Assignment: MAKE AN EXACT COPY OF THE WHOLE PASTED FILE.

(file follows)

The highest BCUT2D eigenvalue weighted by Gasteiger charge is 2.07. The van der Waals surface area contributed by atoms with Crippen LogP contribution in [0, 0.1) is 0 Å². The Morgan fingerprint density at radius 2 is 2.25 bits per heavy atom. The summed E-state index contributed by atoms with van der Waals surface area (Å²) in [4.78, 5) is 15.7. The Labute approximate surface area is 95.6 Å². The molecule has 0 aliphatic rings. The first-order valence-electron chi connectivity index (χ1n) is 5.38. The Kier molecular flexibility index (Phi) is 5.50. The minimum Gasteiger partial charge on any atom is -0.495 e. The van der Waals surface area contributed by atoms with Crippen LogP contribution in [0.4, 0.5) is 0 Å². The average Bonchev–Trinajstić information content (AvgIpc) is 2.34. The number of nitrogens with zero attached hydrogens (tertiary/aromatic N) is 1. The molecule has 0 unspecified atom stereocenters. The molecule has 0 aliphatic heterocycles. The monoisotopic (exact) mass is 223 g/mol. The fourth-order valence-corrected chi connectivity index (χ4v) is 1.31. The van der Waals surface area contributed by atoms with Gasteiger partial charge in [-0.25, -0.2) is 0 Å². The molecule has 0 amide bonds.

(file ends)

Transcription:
The highest BCUT2D eigenvalue weighted by Gasteiger charge is 2.07. The van der Waals surface area contributed by atoms with Crippen LogP contribution in [0, 0.1) is 0 Å². The Morgan fingerprint density at radius 2 is 2.25 bits per heavy atom. The summed E-state index contributed by atoms with van der Waals surface area (Å²) in [4.78, 5) is 15.7. The Labute approximate surface area is 95.6 Å². The molecule has 0 aliphatic rings. The first-order valence-electron chi connectivity index (χ1n) is 5.38. The Kier molecular flexibility index (Phi) is 5.50. The minimum Gasteiger partial charge on any atom is -0.495 e. The van der Waals surface area contributed by atoms with Crippen LogP contribution in [0.4, 0.5) is 0 Å². The average Bonchev–Trinajstić information content (AvgIpc) is 2.34. The number of nitrogens with zero attached hydrogens (tertiary/aromatic N) is 1. The molecule has 0 unspecified atom stereocenters. The molecule has 0 aliphatic heterocycles. The monoisotopic (exact) mass is 223 g/mol. The fourth-order valence-corrected chi connectivity index (χ4v) is 1.31. The van der Waals surface area contributed by atoms with Gasteiger partial charge in [-0.25, -0.2) is 0 Å². The molecule has 0 amide bonds.